Broken Age is a point-and-click adventure game developed by Double Fine Productions and directed by Tim Schafer. Released in two parts in 2014 and 2015, it tells the stories of teenagers Vella and Shay who live in worlds restricted by their overseers.
The art style of Broken Age is absolutely gorgeous, featuring hand-painted environments and highly detailed character designs. The game world feels vibrant, imaginative, and full of character. Exploring the various locations and talking to the quirky NPCs is a real joy thanks to the fantastic art direction.
One of the standout qualities of Broken Age is the depth and dimension given to its main characters, Vella and Shay. At first glance they seem to embody typical archetypes – Vella is the spunky, rebellious teen girl and Shay is the shy, timid boy. But throughout the game, we learn so much more about their motivations, fears, and courage.
Vella in particular goes through a surprising character arc as she decides to fight against all odds to break the vicious cycle her town is trapped in. Her bravery and determination in the face of a powerful and deadly force is remarkable. And Shay’s story tackles challenging themes of rebelling against overprotective parents trying to control his life. Both characters are forced to grow and change in moving ways.
The supporting characters are also memorable in their personalities and humor. Cloudgazer the Lumberjack has some of the funniest lines in the game, delivered wonderfully by actor Justin Roiland. The various creatures and spirits Vella encounters are full of charm and wit. Mog Chothra immediately stands out as a highlight.
The voice acting is also top-notch, with Elijah Wood voicing the character of Shay. The rest of the cast also delivers emotional and humorous performances that breathe life into the script. The soundtrack by Peter McConnell is equally impressive, enhancing the atmosphere during important story moments.
The puzzles are integrated very cleverly into the story and environments as well. Solving puzzles like repairing the bassinets feels like you’re accomplishing something meaningful, not just checking off random game design requirements. Each puzzle ties into the narrative or explores the personalities of the characters in amusing ways.
As for the gameplay, Broken Age features classic point-and-click puzzles that feel logically designed and rewarding to solve. Most puzzles allow for experimentation, with few instances of illogical leaps required. Inventory items can be combined together in intuitive ways, and talking to characters always provides helpful clues if you ever get stuck. There’s a nice learning curve as the puzzles increase in complexity over time.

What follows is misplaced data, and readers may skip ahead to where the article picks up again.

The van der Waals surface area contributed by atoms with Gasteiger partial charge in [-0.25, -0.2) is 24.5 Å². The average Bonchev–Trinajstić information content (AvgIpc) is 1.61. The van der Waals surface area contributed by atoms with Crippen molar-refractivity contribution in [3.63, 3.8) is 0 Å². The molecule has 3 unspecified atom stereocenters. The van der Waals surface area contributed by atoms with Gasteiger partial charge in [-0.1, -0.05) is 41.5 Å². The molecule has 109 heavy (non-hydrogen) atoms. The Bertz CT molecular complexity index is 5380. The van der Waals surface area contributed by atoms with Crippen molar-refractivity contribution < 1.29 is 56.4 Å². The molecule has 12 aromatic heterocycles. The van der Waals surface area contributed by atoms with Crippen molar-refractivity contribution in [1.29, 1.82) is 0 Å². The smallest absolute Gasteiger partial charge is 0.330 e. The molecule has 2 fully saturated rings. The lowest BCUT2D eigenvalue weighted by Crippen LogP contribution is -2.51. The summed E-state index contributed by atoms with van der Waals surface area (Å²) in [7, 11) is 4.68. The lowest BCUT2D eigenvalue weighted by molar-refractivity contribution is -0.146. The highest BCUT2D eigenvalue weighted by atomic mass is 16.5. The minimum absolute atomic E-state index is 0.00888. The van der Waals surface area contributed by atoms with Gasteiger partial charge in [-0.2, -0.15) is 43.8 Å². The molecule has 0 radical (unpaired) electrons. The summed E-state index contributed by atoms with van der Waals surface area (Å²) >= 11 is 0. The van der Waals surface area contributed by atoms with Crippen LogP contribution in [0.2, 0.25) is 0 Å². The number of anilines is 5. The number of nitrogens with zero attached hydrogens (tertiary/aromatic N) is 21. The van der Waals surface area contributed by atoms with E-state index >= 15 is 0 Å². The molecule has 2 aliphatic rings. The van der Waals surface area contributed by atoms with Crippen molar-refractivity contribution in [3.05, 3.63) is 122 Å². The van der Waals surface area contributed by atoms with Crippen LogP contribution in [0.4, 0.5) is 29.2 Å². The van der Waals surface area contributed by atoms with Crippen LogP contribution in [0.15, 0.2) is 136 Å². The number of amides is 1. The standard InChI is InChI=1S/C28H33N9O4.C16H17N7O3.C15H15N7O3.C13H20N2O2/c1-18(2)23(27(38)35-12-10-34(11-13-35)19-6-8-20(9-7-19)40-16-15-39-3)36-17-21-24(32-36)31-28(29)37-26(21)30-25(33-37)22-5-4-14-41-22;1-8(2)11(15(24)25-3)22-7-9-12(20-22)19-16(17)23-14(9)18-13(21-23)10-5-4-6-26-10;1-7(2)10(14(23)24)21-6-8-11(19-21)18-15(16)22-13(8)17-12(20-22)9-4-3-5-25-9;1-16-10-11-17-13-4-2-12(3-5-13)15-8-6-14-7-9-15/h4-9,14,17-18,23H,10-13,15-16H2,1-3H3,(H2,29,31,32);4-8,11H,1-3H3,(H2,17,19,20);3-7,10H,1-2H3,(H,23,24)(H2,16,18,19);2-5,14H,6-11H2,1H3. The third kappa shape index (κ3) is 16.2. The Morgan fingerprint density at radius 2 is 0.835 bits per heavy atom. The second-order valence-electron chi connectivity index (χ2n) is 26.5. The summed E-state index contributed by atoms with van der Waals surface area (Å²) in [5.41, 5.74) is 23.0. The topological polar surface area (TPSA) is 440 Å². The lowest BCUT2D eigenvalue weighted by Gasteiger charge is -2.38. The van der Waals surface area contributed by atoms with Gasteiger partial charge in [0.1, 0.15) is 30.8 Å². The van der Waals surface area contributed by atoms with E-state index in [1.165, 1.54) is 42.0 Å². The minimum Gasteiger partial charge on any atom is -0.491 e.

The story itself is fantastically written, juggling humor, mystery and surprisingly dark themes. Vella and Shay’s worlds contrast in fascinating ways as the protagonist’s journey to break free from overprotective parental figures. The writing fleshes out side characters motivations and backstories, with some unexpected twists and turns throughout.
However, Broken Age was clearly designed with the intent to be one complete game instead of two separate acts. The first part resolves very little of the core mystery and ends abruptly, leaving players unsatisfied. Being forced to wait a year for Part 2 to see story resolutions was frustrating for many.
The game is also on the short side, with most players able to complete each part within 2-4 hours. More gameplay sequences and puzzle rooms could have enhanced the overall experience. Load times between transitions occasionally disrupt the pace as well.
However, there are some great set pieces and memorable sequences throughout Broken Age too. Flying through the clouds on a giant condor, participating in Shay’s delightfully goofy pretend adventures, and Vella’s cross-country trek sticking forks into pies all standout. These moments are brought to life through gorgeous visuals and animation.
In conclusion, Broken Age is a beautifully written and designed point-and-click adventure that revives the charm and wit of classic LucasArts adventures. The puzzle design is intelligent, the voice acting pitch-perfect, and the story full of surprises. However, the segmented release affected story flow and more content would have been welcomed. Broken Age exceeds expectations for storytelling and character development in an adventure game while featuring many memorably funny and charming moments. The brevity may disappoint some, but the quality of the time spent in its imaginative world makes it a delightful experience overall.